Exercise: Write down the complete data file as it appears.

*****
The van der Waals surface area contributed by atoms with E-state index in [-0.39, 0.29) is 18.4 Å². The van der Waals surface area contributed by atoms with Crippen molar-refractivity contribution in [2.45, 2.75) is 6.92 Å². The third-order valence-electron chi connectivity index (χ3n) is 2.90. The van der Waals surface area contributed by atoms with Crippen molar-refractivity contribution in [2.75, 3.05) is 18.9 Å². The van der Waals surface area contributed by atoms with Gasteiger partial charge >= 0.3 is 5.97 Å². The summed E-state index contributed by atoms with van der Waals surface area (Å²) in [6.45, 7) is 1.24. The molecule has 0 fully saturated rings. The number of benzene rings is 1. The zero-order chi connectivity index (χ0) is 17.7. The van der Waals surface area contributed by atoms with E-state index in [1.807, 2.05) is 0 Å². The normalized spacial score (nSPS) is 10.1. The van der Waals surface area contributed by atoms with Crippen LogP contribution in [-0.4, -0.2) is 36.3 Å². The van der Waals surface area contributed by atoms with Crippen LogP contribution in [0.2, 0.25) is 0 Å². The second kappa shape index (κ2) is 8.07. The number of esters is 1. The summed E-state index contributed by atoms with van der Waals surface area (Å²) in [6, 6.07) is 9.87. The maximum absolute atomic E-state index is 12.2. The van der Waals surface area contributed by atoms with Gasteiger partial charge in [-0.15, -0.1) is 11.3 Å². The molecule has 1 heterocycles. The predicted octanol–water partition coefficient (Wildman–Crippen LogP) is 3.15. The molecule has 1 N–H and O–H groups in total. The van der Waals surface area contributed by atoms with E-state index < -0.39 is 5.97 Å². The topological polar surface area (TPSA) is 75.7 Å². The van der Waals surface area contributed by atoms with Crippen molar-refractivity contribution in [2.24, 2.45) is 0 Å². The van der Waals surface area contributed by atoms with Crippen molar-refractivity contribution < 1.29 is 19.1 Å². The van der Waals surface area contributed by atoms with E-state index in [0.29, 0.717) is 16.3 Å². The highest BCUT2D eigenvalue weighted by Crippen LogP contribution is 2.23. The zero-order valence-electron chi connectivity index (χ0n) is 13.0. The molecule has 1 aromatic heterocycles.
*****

The van der Waals surface area contributed by atoms with E-state index in [-0.39, 0.29) is 18.4 Å². The van der Waals surface area contributed by atoms with Crippen molar-refractivity contribution in [2.45, 2.75) is 6.92 Å². The third-order valence-electron chi connectivity index (χ3n) is 2.90. The van der Waals surface area contributed by atoms with Crippen molar-refractivity contribution in [2.75, 3.05) is 18.9 Å². The van der Waals surface area contributed by atoms with Gasteiger partial charge >= 0.3 is 5.97 Å². The summed E-state index contributed by atoms with van der Waals surface area (Å²) in [6.45, 7) is 1.24. The molecule has 0 fully saturated rings. The number of benzene rings is 1. The zero-order chi connectivity index (χ0) is 17.7. The van der Waals surface area contributed by atoms with E-state index in [1.807, 2.05) is 0 Å². The normalized spacial score (nSPS) is 10.1. The van der Waals surface area contributed by atoms with Crippen LogP contribution in [-0.4, -0.2) is 36.3 Å². The van der Waals surface area contributed by atoms with Crippen LogP contribution in [0.2, 0.25) is 0 Å². The second kappa shape index (κ2) is 8.07. The number of esters is 1. The summed E-state index contributed by atoms with van der Waals surface area (Å²) in [6, 6.07) is 9.87. The maximum absolute atomic E-state index is 12.2. The van der Waals surface area contributed by atoms with Gasteiger partial charge in [-0.15, -0.1) is 11.3 Å². The molecule has 1 heterocycles. The predicted octanol–water partition coefficient (Wildman–Crippen LogP) is 3.15. The molecule has 1 N–H and O–H groups in total. The van der Waals surface area contributed by atoms with E-state index < -0.39 is 5.97 Å². The topological polar surface area (TPSA) is 75.7 Å². The van der Waals surface area contributed by atoms with Crippen molar-refractivity contribution in [2.24, 2.45) is 0 Å². The van der Waals surface area contributed by atoms with Crippen molar-refractivity contribution < 1.29 is 19.1 Å². The van der Waals surface area contributed by atoms with E-state index in [0.29, 0.717) is 16.3 Å². The highest BCUT2D eigenvalue weighted by Crippen LogP contribution is 2.23. The zero-order valence-electron chi connectivity index (χ0n) is 13.0. The molecule has 1 aromatic heterocycles.